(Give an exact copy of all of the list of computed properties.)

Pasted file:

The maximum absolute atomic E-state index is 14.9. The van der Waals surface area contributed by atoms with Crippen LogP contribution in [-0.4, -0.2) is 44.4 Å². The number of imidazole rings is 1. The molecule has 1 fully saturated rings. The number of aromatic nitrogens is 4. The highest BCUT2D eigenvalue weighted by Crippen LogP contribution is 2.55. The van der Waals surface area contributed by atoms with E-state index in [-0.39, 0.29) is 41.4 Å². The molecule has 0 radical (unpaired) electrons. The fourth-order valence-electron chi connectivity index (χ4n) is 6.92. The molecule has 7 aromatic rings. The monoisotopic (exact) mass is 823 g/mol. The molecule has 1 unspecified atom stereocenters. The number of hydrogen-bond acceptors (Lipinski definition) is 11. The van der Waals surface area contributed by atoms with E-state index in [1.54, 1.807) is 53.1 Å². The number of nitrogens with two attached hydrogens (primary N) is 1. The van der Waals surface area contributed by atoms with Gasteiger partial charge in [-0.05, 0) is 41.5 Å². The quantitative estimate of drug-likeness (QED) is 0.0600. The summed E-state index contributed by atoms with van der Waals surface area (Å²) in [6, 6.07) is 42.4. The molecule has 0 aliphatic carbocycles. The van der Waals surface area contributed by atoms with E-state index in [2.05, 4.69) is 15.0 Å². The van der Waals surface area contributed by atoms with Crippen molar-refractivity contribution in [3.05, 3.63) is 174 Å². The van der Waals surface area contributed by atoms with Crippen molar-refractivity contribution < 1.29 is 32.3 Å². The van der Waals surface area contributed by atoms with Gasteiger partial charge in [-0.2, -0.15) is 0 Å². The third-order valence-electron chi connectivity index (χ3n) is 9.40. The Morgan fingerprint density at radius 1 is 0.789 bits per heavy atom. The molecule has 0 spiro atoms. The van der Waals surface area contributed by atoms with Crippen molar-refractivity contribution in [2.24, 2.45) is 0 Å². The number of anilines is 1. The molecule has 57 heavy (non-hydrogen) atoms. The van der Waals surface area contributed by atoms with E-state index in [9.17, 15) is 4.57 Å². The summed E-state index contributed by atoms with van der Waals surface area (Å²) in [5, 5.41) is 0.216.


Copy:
The maximum absolute atomic E-state index is 14.9. The van der Waals surface area contributed by atoms with Crippen LogP contribution in [-0.4, -0.2) is 44.4 Å². The number of imidazole rings is 1. The molecule has 1 fully saturated rings. The number of aromatic nitrogens is 4. The highest BCUT2D eigenvalue weighted by Crippen LogP contribution is 2.55. The van der Waals surface area contributed by atoms with E-state index in [-0.39, 0.29) is 41.4 Å². The molecule has 0 radical (unpaired) electrons. The fourth-order valence-electron chi connectivity index (χ4n) is 6.92. The molecule has 7 aromatic rings. The monoisotopic (exact) mass is 823 g/mol. The molecule has 1 unspecified atom stereocenters. The number of hydrogen-bond acceptors (Lipinski definition) is 11. The van der Waals surface area contributed by atoms with E-state index in [1.54, 1.807) is 53.1 Å². The number of nitrogens with two attached hydrogens (primary N) is 1. The van der Waals surface area contributed by atoms with Gasteiger partial charge in [-0.05, 0) is 41.5 Å². The quantitative estimate of drug-likeness (QED) is 0.0600. The summed E-state index contributed by atoms with van der Waals surface area (Å²) in [6, 6.07) is 42.4. The molecule has 0 aliphatic carbocycles. The van der Waals surface area contributed by atoms with E-state index in [2.05, 4.69) is 15.0 Å². The van der Waals surface area contributed by atoms with Crippen molar-refractivity contribution in [3.05, 3.63) is 174 Å². The van der Waals surface area contributed by atoms with Crippen molar-refractivity contribution < 1.29 is 32.3 Å². The van der Waals surface area contributed by atoms with Gasteiger partial charge in [-0.2, -0.15) is 0 Å². The third-order valence-electron chi connectivity index (χ3n) is 9.40. The Morgan fingerprint density at radius 1 is 0.789 bits per heavy atom. The molecule has 0 spiro atoms. The van der Waals surface area contributed by atoms with Crippen molar-refractivity contribution in [2.24, 2.45) is 0 Å². The number of anilines is 1. The molecule has 57 heavy (non-hydrogen) atoms. The van der Waals surface area contributed by atoms with E-state index in [9.17, 15) is 4.57 Å². The summed E-state index contributed by atoms with van der Waals surface area (Å²) in [5, 5.41) is 0.216.